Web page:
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Tiger Global, the hedge fund known for making big bets on technology companies, has slashed its shareholdings and dumped stakes in companies including Netflix and Rivian as it suffered heavy losses during this year's stock market rout.
The total value of Tiger Global's public stock positions fell from $46bn at the end of last year to just over $26bn at the end of the first quarter, according to regulatory filings released on Monday. The decline in value reflected lower stock market valuations as well as share sales.
In a significant retreat, the New York-based firm sold its entire stake in consumer tech companies including dating app Bumble, vacation rental company Airbnb and Didi, the Chinese ride-hailing group.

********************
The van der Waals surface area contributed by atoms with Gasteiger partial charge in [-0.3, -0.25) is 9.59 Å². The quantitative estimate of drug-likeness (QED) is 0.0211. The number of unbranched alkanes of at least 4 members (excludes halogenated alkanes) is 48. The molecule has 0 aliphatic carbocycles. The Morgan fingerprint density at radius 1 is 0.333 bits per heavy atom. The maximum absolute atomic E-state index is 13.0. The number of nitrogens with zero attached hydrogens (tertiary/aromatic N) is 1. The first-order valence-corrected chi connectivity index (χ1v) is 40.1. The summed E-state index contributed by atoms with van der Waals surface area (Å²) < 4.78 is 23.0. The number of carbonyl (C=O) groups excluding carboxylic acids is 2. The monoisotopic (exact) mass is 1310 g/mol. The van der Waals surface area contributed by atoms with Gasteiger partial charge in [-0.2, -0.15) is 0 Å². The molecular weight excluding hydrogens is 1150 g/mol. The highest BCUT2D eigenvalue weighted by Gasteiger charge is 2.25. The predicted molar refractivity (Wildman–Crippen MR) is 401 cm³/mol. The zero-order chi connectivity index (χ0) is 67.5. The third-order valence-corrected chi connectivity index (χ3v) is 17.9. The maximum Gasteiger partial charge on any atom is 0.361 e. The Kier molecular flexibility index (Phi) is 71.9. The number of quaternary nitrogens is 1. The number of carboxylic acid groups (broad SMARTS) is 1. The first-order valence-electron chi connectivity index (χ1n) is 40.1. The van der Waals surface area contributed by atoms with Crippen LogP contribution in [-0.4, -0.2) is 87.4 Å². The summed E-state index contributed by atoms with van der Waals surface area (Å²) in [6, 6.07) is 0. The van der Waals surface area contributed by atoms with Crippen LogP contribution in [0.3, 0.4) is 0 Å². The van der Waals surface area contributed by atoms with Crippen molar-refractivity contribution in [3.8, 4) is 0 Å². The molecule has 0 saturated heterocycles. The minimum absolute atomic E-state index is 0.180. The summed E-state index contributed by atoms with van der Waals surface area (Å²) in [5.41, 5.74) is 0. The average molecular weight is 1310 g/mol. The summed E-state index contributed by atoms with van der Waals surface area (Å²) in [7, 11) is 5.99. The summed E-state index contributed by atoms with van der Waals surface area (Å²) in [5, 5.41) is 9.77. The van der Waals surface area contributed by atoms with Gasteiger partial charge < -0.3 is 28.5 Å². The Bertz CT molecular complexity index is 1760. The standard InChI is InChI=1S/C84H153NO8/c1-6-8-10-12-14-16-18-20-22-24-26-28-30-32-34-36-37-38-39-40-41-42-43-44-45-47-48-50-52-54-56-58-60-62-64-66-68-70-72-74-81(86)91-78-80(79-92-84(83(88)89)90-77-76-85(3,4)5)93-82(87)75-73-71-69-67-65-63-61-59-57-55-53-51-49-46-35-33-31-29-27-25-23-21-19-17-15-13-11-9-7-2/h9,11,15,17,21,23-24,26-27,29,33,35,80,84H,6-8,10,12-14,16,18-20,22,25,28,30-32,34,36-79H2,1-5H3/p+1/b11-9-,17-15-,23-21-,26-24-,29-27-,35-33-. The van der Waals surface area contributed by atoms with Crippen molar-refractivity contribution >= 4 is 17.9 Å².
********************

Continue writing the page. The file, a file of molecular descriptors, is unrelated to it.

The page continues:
Its sell-off came as research analysts at JPMorgan Chase endorsed a clutch of Chinese internet stocks deemed “uninvestable” just two months ago, in a significant shift in sentiment towards the sector. In a series of changes on Monday, analysts upgraded their ratings for NetEase, Tencent, Alibaba, Meituan, iQIYI, Dingdong and Pinduoduo.
Tiger Global also significantly reduced its exposure to trading app Robinhood, selling almost 80 per cent of its stake, and Peloton, the beleaguered connected fitness company. Tiger Global declined to comment.
Go deeper: A sudden sobriety has descended over the US tech sector, prompted by a deep and broad stock sell-off as investors fret over rising interest rates and slowing economic growth.
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